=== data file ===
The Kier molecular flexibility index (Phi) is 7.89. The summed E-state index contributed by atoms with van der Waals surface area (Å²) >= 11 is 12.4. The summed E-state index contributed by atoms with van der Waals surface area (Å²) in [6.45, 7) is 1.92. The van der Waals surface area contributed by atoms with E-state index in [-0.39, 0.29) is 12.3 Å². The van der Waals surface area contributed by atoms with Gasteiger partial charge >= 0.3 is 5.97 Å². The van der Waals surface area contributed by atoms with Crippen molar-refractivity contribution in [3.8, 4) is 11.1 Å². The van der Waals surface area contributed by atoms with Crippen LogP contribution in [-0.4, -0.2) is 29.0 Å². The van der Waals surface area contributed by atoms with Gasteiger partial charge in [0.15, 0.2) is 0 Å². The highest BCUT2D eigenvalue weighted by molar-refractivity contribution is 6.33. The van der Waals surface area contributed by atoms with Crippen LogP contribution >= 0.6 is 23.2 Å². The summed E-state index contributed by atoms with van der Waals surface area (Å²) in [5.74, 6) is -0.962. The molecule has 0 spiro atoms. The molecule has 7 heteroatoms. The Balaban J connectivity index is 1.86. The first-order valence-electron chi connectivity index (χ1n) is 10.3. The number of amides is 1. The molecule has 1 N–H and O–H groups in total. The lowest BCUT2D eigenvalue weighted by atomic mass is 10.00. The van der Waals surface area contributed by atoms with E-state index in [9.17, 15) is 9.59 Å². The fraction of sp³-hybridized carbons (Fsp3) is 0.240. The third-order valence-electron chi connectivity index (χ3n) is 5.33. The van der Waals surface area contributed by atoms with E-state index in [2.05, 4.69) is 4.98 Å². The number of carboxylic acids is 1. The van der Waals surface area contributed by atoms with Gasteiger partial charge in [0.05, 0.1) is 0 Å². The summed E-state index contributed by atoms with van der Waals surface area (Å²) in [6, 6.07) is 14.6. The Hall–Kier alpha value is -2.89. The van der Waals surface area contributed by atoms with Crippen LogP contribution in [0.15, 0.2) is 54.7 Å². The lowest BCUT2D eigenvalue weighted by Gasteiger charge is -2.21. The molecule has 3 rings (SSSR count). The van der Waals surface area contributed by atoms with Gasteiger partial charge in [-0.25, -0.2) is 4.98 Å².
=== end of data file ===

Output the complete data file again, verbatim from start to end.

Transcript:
The Kier molecular flexibility index (Phi) is 7.89. The summed E-state index contributed by atoms with van der Waals surface area (Å²) >= 11 is 12.4. The summed E-state index contributed by atoms with van der Waals surface area (Å²) in [6.45, 7) is 1.92. The van der Waals surface area contributed by atoms with E-state index in [-0.39, 0.29) is 12.3 Å². The van der Waals surface area contributed by atoms with Gasteiger partial charge >= 0.3 is 5.97 Å². The van der Waals surface area contributed by atoms with Crippen molar-refractivity contribution in [3.8, 4) is 11.1 Å². The van der Waals surface area contributed by atoms with Crippen LogP contribution in [-0.4, -0.2) is 29.0 Å². The van der Waals surface area contributed by atoms with Gasteiger partial charge in [0.15, 0.2) is 0 Å². The highest BCUT2D eigenvalue weighted by molar-refractivity contribution is 6.33. The van der Waals surface area contributed by atoms with Crippen LogP contribution >= 0.6 is 23.2 Å². The summed E-state index contributed by atoms with van der Waals surface area (Å²) in [5.74, 6) is -0.962. The molecule has 0 spiro atoms. The molecule has 7 heteroatoms. The Balaban J connectivity index is 1.86. The first-order valence-electron chi connectivity index (χ1n) is 10.3. The number of amides is 1. The molecule has 1 N–H and O–H groups in total. The lowest BCUT2D eigenvalue weighted by atomic mass is 10.00. The van der Waals surface area contributed by atoms with E-state index in [9.17, 15) is 9.59 Å². The fraction of sp³-hybridized carbons (Fsp3) is 0.240. The third-order valence-electron chi connectivity index (χ3n) is 5.33. The van der Waals surface area contributed by atoms with E-state index in [2.05, 4.69) is 4.98 Å². The number of carboxylic acids is 1. The van der Waals surface area contributed by atoms with Gasteiger partial charge in [0.05, 0.1) is 0 Å². The summed E-state index contributed by atoms with van der Waals surface area (Å²) in [6, 6.07) is 14.6. The Hall–Kier alpha value is -2.89. The van der Waals surface area contributed by atoms with Crippen LogP contribution in [0.15, 0.2) is 54.7 Å². The lowest BCUT2D eigenvalue weighted by Gasteiger charge is -2.21. The molecule has 3 rings (SSSR count). The van der Waals surface area contributed by atoms with Gasteiger partial charge in [-0.25, -0.2) is 4.98 Å².